BLM ranger’s security detail in Nevada is water over the dam now |

BLM ranger’s security detail in Nevada is water over the dam now

Homeland defense isn’t always close to home. Just ask Dee Lehman, a ranger for the U.S. Bureau of Land Management in Glenwood Springs.

With less than a week’s notice, Lehman, along with her BLM canine officer Gretta, was ordered to Hoover Dam near Las Vegas to assist in providing some extra protection for the landmark.

Lehman was called by the BLM’s special agent in charge during the second week of January. She was on site at the dam from Jan. 16 to Feb. 8.

Lehman took part in just one of many extra security teams dispatched across the country to protect sites that could become terrorist targets. Because of the nature of the assignment, Lehman was unable to give specific details, but she described some of the differences between that experience and her everyday job as a ranger.

“We were just kind of monitoring activity around the dam,” she said.

The duty was a combination of foot patrol and driving duty.

“We pulled the graveyard shift,” she said, which meant she was on duty while she normally would be sleeping.

“It took me probably three or four days to get used to it,” she said. “That’s why I admire all the police and fire departments that do that, plus all the private citizens working graveyard.”

Another difference from her job here at home is that rather than doing different things each day, at the dam, it was the same duty every day.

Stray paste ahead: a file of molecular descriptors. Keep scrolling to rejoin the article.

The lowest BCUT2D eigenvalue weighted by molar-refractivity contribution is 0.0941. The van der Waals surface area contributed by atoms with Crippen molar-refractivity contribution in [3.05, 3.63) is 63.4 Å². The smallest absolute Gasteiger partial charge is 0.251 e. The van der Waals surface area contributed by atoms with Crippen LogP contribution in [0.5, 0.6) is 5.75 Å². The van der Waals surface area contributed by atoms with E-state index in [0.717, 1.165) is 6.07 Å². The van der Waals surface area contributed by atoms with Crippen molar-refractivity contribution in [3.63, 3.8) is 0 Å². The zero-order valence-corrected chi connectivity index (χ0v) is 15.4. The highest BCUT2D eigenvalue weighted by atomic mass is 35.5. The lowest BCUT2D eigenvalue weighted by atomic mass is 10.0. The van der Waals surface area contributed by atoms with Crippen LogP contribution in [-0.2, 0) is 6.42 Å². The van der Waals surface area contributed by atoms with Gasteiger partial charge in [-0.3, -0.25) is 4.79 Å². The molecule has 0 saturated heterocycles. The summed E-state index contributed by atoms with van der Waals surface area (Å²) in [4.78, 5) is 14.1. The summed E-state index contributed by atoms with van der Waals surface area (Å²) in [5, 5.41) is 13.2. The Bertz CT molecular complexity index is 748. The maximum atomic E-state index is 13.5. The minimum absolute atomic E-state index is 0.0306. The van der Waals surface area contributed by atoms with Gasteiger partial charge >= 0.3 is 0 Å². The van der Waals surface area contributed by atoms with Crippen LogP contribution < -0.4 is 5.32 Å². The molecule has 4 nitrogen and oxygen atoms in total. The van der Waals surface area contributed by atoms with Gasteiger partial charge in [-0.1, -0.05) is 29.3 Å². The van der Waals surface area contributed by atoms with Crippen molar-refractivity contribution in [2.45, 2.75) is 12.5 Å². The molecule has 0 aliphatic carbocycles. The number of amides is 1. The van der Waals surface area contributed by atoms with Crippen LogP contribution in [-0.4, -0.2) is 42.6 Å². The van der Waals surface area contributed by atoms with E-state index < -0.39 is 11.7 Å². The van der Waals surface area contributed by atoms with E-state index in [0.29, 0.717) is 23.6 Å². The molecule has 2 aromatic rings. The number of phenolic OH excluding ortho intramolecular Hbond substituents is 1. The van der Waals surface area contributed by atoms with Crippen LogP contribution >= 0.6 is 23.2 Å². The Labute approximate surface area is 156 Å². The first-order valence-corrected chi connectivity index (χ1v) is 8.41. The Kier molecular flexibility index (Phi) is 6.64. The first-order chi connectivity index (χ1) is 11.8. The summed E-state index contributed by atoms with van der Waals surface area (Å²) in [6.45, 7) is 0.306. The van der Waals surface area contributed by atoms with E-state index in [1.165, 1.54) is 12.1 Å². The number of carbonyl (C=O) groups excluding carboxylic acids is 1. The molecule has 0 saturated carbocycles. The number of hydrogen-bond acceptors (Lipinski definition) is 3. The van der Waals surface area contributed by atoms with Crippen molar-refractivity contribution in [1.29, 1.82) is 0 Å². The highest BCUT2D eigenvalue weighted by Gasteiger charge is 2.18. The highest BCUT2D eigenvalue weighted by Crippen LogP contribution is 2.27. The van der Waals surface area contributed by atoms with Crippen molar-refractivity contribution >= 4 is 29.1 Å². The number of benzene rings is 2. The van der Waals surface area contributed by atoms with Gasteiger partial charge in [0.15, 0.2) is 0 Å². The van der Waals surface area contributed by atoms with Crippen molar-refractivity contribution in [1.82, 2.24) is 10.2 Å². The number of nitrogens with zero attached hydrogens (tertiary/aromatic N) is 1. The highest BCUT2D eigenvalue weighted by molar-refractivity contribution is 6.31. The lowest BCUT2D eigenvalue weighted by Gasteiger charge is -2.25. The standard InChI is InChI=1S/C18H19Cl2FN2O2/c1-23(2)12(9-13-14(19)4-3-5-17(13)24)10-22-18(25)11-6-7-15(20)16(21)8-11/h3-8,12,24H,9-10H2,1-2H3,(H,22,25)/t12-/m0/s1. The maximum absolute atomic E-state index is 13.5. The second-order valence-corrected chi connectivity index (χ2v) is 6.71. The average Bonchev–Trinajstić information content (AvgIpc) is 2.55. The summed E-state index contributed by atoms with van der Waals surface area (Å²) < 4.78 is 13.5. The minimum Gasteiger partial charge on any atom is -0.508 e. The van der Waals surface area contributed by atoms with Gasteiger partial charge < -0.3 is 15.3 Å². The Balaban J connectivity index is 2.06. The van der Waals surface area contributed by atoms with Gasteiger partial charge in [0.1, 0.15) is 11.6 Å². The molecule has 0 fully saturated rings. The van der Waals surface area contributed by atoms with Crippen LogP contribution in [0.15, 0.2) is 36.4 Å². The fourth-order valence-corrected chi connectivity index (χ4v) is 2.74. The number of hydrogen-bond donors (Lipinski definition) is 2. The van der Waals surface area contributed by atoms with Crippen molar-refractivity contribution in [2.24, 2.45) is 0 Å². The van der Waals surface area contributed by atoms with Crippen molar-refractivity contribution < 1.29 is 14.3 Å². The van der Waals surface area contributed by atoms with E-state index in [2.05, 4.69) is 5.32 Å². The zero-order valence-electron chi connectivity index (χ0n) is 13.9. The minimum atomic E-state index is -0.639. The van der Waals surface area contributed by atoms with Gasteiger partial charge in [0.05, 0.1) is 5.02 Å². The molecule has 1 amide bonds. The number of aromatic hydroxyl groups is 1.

“We basically had one objective,” she said.

At home, Lehman deals with a variety of law enforcement issues from making sure those who collect rocks on BLM property have the proper permits to watching over mountain lion hunters to ensure all is going according to the law.

She couldn’t be specific about her experiences at Hoover Dam, but said, “There were several times when your adrenaline got going.”

Aside from that, she said she enjoyed meeting folks and had fun eating at the variety of restaurants in the Las Vegas area.

“The area is great; they have the history of the men building the dam,” she said. “I think probably the best thing was the camaraderie and meeting people from agencies in different parts of the country.”

For anyone planning to follow in Chevy Chase’s footsteps in “National Lampoon’s Vegas Vacation” and visit the hulking dam, Lehman suggested calling ahead.

“They do have signs saying `Passenger Cars Only’ over the dam,” she said, adding that the alternate route for those with campers and trucks is about 150 miles away.

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